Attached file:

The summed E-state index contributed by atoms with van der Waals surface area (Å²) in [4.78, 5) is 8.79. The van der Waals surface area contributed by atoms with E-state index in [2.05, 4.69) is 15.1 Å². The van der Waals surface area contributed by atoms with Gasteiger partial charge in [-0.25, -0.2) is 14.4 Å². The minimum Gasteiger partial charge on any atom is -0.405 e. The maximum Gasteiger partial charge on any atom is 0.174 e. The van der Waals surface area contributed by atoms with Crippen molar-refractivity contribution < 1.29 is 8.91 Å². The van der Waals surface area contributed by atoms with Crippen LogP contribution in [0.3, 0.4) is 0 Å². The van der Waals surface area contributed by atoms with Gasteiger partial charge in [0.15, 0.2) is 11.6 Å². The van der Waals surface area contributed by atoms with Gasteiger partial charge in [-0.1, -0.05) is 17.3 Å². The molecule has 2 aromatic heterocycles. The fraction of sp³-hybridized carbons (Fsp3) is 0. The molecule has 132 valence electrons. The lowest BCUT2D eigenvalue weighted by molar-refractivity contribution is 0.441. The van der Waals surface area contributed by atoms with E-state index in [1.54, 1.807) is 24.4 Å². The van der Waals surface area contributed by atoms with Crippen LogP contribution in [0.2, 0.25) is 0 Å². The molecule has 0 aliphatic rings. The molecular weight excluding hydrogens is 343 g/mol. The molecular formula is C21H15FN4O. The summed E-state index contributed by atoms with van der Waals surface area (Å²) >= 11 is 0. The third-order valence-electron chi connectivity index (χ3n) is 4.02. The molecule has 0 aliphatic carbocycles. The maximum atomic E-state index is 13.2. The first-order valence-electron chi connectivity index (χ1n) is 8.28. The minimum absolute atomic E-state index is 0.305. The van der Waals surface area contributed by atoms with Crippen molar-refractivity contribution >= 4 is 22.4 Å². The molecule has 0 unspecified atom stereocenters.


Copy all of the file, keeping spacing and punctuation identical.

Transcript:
The summed E-state index contributed by atoms with van der Waals surface area (Å²) in [4.78, 5) is 8.79. The van der Waals surface area contributed by atoms with E-state index in [2.05, 4.69) is 15.1 Å². The van der Waals surface area contributed by atoms with Gasteiger partial charge in [-0.25, -0.2) is 14.4 Å². The minimum Gasteiger partial charge on any atom is -0.405 e. The maximum Gasteiger partial charge on any atom is 0.174 e. The van der Waals surface area contributed by atoms with Crippen molar-refractivity contribution < 1.29 is 8.91 Å². The van der Waals surface area contributed by atoms with Crippen LogP contribution in [0.3, 0.4) is 0 Å². The van der Waals surface area contributed by atoms with Gasteiger partial charge in [0.15, 0.2) is 11.6 Å². The van der Waals surface area contributed by atoms with Gasteiger partial charge in [-0.1, -0.05) is 17.3 Å². The molecule has 2 aromatic heterocycles. The fraction of sp³-hybridized carbons (Fsp3) is 0. The molecule has 132 valence electrons. The lowest BCUT2D eigenvalue weighted by molar-refractivity contribution is 0.441. The van der Waals surface area contributed by atoms with E-state index in [1.54, 1.807) is 24.4 Å². The van der Waals surface area contributed by atoms with Crippen LogP contribution in [0.2, 0.25) is 0 Å². The molecule has 0 aliphatic rings. The molecular weight excluding hydrogens is 343 g/mol. The molecular formula is C21H15FN4O. The summed E-state index contributed by atoms with van der Waals surface area (Å²) >= 11 is 0. The third-order valence-electron chi connectivity index (χ3n) is 4.02. The molecule has 0 aliphatic carbocycles. The maximum atomic E-state index is 13.2. The first-order valence-electron chi connectivity index (χ1n) is 8.28. The minimum absolute atomic E-state index is 0.305. The van der Waals surface area contributed by atoms with Crippen molar-refractivity contribution >= 4 is 22.4 Å². The molecule has 0 unspecified atom stereocenters.